Cleaning the ground, polluting the skies

Every now and then some foreign diplomat or journalist would post a picture with them cleaning trash around Islamabad

Imran Jan May 09, 2021
The writer is a political analyst. Email: Twitter @Imran_Jan


Every now and then some foreign diplomat or journalist would post a picture with them cleaning trash around some major Pakistani city, most likely Islamabad. Sometimes a celebrity might do the same. They all have a few things in common: their noble claims to raise awareness and reminding people of their civic duty. Picnicking during the pandemic defies the major safeguard we have against the spread of this virus. Leaving trash behind not only leaves the place in a filthy condition but also helps ignore the real trash in the sky.

I came across a tweet by a well-known foreign diplomat just yesterday. The diplomat was posing with two bags of trash filled with soda bottles and other leftovers that local thankless lesser mortals had left behind after they were done eating their iftar dinner. The caption said, “Another #FridayMorningWalk, another two bags of litter. Safaai nisf imaan hai.” Firstly, I commend this diplomat for reminding Pakistanis about cleanliness and their civic duty because we seem to have perhaps never had it. And yes, cleanliness is half of faith. That is how important cleanliness is in Islam.

But I want to draw attention toward a more serious issue. Cleanliness is important but as Islam stipulates that it is half the faith, I would add that it is half the job done too. Our skies are dirtier than our ground. We just can’t see that filth like the trash on the ground. Our skies are filled with an enormous amount of carbon, which is trapping the heat and killing us all. This is a perfect case of what can be seen and what can be felt only. We don’t see the carbon like the soda bottles on the ground but we sure can feel its direct effects in the form of global warming, rising sea levels, extinction of certain species, certain regions about to be uninhabitable, rising migrants, rising civil wars, rising conflict, low worker productivity, and so forth.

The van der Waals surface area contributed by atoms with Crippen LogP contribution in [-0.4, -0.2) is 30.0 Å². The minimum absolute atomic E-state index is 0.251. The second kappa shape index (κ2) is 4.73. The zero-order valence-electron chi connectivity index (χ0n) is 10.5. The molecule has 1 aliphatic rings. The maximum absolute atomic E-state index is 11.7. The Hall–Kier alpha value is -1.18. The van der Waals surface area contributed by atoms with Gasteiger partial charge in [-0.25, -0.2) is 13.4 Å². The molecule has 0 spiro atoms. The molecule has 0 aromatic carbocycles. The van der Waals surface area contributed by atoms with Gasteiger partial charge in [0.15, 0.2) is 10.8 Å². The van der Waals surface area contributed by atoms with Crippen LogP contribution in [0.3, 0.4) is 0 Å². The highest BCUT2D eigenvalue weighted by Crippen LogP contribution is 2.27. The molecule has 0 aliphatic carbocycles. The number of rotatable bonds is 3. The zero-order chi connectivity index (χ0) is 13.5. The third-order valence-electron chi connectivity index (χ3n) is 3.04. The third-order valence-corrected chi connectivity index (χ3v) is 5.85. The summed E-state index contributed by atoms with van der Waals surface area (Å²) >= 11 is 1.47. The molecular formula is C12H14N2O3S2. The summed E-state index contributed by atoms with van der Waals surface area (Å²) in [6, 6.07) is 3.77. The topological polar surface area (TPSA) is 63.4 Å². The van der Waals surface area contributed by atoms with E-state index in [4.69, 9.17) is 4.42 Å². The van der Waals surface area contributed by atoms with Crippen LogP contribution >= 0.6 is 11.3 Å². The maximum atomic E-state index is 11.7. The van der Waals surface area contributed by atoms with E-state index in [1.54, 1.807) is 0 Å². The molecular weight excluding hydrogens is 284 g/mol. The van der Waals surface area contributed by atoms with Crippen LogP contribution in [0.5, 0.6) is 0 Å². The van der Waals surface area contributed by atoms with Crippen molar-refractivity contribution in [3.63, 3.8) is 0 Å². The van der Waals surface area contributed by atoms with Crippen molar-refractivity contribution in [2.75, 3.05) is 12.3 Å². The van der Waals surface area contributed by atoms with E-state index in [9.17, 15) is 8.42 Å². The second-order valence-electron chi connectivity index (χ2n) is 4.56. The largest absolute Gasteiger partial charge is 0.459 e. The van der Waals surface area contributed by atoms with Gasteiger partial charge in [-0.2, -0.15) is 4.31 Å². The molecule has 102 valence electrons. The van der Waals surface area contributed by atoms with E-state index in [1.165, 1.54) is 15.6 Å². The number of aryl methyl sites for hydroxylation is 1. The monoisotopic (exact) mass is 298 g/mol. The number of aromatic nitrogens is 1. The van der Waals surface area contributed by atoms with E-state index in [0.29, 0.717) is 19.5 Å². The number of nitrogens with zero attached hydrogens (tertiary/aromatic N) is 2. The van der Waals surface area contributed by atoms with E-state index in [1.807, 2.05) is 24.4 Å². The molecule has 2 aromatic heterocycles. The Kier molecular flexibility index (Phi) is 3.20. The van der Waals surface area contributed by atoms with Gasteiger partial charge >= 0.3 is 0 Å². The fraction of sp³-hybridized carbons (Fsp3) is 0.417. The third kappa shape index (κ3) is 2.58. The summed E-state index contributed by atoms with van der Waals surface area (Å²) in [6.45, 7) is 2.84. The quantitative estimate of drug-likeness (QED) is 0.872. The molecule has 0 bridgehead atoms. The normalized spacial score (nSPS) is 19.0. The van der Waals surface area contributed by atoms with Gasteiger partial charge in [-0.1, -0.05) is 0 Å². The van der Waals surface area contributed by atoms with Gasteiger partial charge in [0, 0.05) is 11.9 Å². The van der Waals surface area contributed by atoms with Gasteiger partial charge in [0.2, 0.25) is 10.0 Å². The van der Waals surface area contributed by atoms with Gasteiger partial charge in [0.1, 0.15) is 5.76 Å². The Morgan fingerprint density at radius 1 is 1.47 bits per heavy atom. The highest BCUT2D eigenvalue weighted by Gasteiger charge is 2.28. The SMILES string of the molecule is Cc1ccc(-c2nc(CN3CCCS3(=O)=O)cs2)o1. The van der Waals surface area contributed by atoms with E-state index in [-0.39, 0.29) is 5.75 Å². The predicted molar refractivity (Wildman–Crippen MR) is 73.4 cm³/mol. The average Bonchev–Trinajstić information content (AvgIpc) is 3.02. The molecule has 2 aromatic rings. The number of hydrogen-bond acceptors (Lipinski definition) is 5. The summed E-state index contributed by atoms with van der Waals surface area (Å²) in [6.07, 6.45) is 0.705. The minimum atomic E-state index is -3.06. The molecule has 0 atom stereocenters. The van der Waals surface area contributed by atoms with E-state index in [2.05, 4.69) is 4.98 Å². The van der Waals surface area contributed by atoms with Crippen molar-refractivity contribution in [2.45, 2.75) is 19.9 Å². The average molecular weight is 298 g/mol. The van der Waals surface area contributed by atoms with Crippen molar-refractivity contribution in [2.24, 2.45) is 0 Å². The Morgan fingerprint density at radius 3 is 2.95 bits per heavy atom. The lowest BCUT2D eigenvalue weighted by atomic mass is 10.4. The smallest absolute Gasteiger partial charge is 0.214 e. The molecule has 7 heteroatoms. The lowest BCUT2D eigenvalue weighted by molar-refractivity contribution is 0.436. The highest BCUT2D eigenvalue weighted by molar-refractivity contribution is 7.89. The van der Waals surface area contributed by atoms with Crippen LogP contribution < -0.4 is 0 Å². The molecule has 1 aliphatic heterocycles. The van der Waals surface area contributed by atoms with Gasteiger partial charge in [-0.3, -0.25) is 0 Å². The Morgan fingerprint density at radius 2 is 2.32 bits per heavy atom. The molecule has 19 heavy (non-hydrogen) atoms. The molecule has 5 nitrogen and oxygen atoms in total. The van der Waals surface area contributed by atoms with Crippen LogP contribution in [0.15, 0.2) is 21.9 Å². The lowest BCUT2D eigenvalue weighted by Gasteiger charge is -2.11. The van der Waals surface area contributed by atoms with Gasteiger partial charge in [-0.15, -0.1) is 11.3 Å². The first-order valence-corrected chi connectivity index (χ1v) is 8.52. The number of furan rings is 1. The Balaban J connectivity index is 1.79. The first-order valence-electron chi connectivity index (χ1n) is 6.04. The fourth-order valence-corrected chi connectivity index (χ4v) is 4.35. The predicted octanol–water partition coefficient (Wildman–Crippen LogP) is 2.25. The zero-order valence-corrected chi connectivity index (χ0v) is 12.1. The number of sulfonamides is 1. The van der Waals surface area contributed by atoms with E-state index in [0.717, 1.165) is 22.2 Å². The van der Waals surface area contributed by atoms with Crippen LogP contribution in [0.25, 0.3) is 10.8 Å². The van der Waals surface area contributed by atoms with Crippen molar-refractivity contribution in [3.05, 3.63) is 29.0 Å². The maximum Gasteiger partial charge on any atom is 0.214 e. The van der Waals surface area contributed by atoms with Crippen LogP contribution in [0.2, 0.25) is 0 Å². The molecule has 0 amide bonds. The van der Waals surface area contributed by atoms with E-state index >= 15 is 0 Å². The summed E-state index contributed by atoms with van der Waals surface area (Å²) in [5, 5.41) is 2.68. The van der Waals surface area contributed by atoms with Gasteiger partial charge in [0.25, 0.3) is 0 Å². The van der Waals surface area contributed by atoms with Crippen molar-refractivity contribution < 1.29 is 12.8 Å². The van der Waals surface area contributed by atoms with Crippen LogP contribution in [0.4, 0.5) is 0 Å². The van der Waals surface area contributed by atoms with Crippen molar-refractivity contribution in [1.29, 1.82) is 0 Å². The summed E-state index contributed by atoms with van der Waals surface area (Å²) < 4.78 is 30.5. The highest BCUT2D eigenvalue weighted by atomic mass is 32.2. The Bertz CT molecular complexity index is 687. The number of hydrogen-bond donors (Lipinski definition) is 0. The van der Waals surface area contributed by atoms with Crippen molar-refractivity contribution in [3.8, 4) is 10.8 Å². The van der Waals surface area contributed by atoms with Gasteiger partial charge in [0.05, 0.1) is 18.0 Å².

And the undeniable fact remains that the threat of climate change is a direct result of human activity. More precisely, the rich humans of the West, and I include major oil corporations in that human list because that is how corporations are viewed in the West. The 14th Amendment of the US Constitution, which was originally meant for the rights of freed slaves, has been interpreted outlandishly to give the same rights to corporations that US citizens have. In reality, the corporations have more rights than US citizens. It is those humans (corporations) that are causing the extinction of all humanity by keeping their offices clean and lawns mowed but the skies filthier than the trails and parks of Islamabad.

I hope the diplomat I am referring to would also walk around in his home country and instead of holding trash bags, would hold placards with the names of major oil corporations of his country and ask about the basic tenet of local truism such as making the world a better place or some other nice-sounding cause, which major oil corporations always like to tout. Rest assured they are making the world a better hell than it is today.

Just like secularism doesn’t have a real word in Urdu, the word ‘Earth’ also isn’t always translated accurately, in my humble view. Every time the word Earth is mentioned, people in Urdu or Hindi translate it as zameen, which actually means the ground, not the entire planet including its atmosphere. However, it seems as though the westerners are practising that translation flaw more, even though they do make a distinction between the ground and the atmosphere of planet Earth in English. Their focus on keeping the ground (zameen) clean and continuing to dirty the skies is more suicidal. But dirt is in the eyes of the beholder, if you will.

Published in The Express Tribune, May 9th, 2021.

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